Tal is back with her second album review for DCHM and it marks a first on the site. Specifically, this is the first time we’ve reviewed a non-English album on the site. Alma de Guerrero by DC locals Metanium is, except for an alternate version of one track, entirely in Spanish. As always you can stream a few songs from it at the end of this review and you can also find more of Tal’s writing on her regular blog here.
I first became acquainted with Metanium’s music when I saw them open for Spanish folk metal band Mago de Oz in May. I really enjoyed Metanium’s set – a groovy mix of heavy metal right on the edge of power metal, with a cover of Helloween’s “I Want Out” that the singer delivered effortlessly. I wasn’t able to attend their album release party on September 19th, but I was looking forward to hearing the new release, Alma de Guererro, hoping for more heavy metal and Helloween-esque goodness.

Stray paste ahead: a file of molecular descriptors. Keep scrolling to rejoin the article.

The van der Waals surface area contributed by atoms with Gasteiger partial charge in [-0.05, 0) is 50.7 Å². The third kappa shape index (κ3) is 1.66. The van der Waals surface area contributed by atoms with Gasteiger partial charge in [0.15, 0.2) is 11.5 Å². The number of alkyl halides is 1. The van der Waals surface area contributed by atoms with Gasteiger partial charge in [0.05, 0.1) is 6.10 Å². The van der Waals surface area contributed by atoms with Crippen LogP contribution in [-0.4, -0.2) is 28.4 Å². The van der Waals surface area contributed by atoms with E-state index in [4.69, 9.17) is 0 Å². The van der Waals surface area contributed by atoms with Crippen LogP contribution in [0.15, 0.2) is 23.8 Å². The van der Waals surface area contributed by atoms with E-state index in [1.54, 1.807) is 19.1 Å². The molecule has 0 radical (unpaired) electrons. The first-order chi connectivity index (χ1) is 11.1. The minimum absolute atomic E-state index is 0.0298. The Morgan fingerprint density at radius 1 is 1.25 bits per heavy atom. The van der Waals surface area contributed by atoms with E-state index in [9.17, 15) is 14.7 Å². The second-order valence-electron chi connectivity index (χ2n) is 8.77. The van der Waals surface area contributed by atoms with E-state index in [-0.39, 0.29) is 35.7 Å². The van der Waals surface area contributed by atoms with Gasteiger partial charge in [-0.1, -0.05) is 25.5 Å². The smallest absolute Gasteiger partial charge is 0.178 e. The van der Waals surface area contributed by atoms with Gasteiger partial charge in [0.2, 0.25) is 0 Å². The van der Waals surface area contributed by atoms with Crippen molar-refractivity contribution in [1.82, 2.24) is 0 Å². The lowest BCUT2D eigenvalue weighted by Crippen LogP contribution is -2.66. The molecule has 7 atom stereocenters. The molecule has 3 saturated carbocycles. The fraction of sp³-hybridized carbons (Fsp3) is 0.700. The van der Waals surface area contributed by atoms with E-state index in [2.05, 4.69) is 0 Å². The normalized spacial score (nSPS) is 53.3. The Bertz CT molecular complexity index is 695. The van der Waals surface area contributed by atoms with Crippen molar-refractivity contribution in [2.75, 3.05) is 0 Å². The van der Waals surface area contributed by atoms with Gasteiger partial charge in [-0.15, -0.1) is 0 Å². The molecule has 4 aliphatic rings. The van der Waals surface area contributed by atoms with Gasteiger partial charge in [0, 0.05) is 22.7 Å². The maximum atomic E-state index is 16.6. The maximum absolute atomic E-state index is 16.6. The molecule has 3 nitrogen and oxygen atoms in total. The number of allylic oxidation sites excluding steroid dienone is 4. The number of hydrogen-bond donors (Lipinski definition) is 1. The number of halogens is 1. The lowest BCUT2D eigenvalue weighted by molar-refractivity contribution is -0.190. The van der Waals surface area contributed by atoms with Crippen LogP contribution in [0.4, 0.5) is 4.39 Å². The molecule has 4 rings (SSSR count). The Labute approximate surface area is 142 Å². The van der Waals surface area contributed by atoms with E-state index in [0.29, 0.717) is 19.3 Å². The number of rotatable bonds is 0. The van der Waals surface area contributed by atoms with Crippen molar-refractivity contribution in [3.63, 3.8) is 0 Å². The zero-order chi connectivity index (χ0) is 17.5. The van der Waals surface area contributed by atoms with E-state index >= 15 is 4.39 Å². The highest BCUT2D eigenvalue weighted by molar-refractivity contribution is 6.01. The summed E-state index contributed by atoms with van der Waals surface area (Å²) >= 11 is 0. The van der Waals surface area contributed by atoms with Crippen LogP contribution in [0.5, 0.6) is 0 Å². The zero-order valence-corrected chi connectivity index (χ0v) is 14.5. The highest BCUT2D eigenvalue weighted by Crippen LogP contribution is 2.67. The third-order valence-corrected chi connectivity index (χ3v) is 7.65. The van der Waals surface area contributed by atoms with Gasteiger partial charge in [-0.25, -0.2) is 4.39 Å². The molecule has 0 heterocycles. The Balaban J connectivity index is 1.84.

Alma de Guererro (Soul of a Warrior) is a solid, enjoyable album, and pretty ambitious, too, reaching for the heights of the vocalist’s range and striving for hard-hitting heavy metal power. It has some really cool moments. But in contrast to the singer’s breezy take on Helloween at their show in May, here he frequently sounds strained. The recording quality is also rather low, which detracts a little from the ability to enjoy the guitar goodness – but for an underground, self-produced album, it’s a pretty good effort. The album cover and booklet, by contrast, are very professional and nicely designed. The digital design of a horned skull reflects the aggressive and (mostly) straightforward heavy metal direction of their music. Inside the booklet, one finds quality photos of the band and a simple but effective layout for song lyrics and the band’s thank yous.